Tips for effective paraphrasing
- Reformulate the sentence by changing the voice from active to passive or starting from a different point.
- Use quality sources to support your ideas.
- Remove irrelevant information from the source text.
- Combine information from multiple sentences.
- Use synonyms where they don’t distort the meaning.
When summarizing, you describe the original text without analyzing it. Your aim is to give your readers a broad overview of a subject. It involves placing the main ideas or points in your own words. Since your focus is on providing a general overview of the topic, summaries are often provided in the introductory paragraph. But remember to cite the summarized ideas.
How to use quotations, paraphrases, and summaries
- Place all exact source words in quotation marks immediately.
- When summarizing or paraphrasing, the following strategies can be adopted to avoid looking at the source material and reduce the influence of the source text in your version:
- Read the text multiple times. This will help you understand the author’s main ideas and explain them to others.
- Write down the main phrases and ideas. This should be done without looking at the original sentence.
- Write in sentence form. Develop the summary or paraphrase based on your understanding of the source text.
- Compare with the original work. Rewrite your work if words/phrases are the same as in the original work or if the structure is very similar.
The following is an example of a good paraphrase. It has the same ideas as the source text (quoted on the left) but with different wording and sentence structure.
|Original quote||Paraphrased text|
|“While the Sears Tower is arguably the greatest achievement in skyscraper engineering so far, it’s unlikely that architects and engineers have abandoned the quest for the world’s tallest building. The question is: Just how high can a building go?” (Bachman, 1990, p. 15).4||While the Sears Tower is a world marvel, it remains unknown how much higher skyscrapers of the future will rise. (Bachman, 1990, p. 15).|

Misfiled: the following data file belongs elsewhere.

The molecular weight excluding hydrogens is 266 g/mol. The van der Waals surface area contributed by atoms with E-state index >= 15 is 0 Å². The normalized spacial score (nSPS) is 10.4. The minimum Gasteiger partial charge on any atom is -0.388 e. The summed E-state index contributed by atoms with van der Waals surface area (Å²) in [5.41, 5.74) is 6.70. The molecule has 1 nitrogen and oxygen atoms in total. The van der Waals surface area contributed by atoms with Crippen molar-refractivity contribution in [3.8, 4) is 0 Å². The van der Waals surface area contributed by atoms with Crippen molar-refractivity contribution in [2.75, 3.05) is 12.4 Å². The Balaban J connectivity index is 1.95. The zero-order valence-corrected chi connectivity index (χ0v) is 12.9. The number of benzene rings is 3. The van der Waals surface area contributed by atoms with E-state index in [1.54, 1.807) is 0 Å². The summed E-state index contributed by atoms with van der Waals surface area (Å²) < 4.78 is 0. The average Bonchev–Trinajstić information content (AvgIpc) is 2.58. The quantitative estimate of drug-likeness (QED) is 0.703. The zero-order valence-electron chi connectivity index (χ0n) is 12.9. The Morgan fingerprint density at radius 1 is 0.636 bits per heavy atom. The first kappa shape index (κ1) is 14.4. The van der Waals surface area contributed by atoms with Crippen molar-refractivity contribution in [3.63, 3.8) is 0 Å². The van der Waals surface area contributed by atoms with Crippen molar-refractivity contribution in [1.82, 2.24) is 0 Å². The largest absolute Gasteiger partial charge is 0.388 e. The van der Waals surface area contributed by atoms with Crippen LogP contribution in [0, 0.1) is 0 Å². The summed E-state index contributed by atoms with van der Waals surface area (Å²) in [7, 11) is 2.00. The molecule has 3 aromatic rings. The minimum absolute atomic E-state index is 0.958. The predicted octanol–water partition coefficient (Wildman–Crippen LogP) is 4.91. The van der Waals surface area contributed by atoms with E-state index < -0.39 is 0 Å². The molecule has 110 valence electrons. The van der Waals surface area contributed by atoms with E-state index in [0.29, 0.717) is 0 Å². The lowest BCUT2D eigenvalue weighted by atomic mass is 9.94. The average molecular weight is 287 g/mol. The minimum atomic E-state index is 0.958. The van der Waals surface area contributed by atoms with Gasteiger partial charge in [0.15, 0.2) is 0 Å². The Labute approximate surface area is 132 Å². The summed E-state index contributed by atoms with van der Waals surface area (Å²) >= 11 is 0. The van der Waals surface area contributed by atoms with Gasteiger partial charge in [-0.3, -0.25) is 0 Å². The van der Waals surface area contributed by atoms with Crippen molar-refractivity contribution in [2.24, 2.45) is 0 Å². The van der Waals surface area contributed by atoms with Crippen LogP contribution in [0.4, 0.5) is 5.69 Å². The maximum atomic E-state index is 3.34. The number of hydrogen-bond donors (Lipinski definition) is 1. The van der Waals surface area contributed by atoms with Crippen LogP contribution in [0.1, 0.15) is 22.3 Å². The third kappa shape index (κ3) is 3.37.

Ways to avoid accidental plagiarism
- Use citations: Give credit where it is due.
- Organize and develop your own idea: Work out a balance between the ideas from other sources and your original ideas. Your writing should have originality and be concise.
- Use plagiarism checkers: There are a number of good plagiarism checker tools available online. Many online check tools also correct grammar errors, sentence structures, word choices, and subject-specific phrasing.
Developing your paraphrasing and summarizing skills will take time. So, it is important that you set aside a lot of time to practice these skills to perfect your writing.
- Hunter, J. (2006). The importance of citation. URL: http://web grinnell edu/Dean/Tutorial/EUS/IC pdf (1204 2007).
- Elizalde Esain, A. (2017). English for Academic Purposes: The Challenge of Paraphrasing.
- McKeown, K. (1983). Paraphrasing questions using given and new information. American Journal of Computational Linguistics, 9(1), 1-10.
- Bachman, L. F. (1990). Fundamental considerations in language testing. Oxford University Press.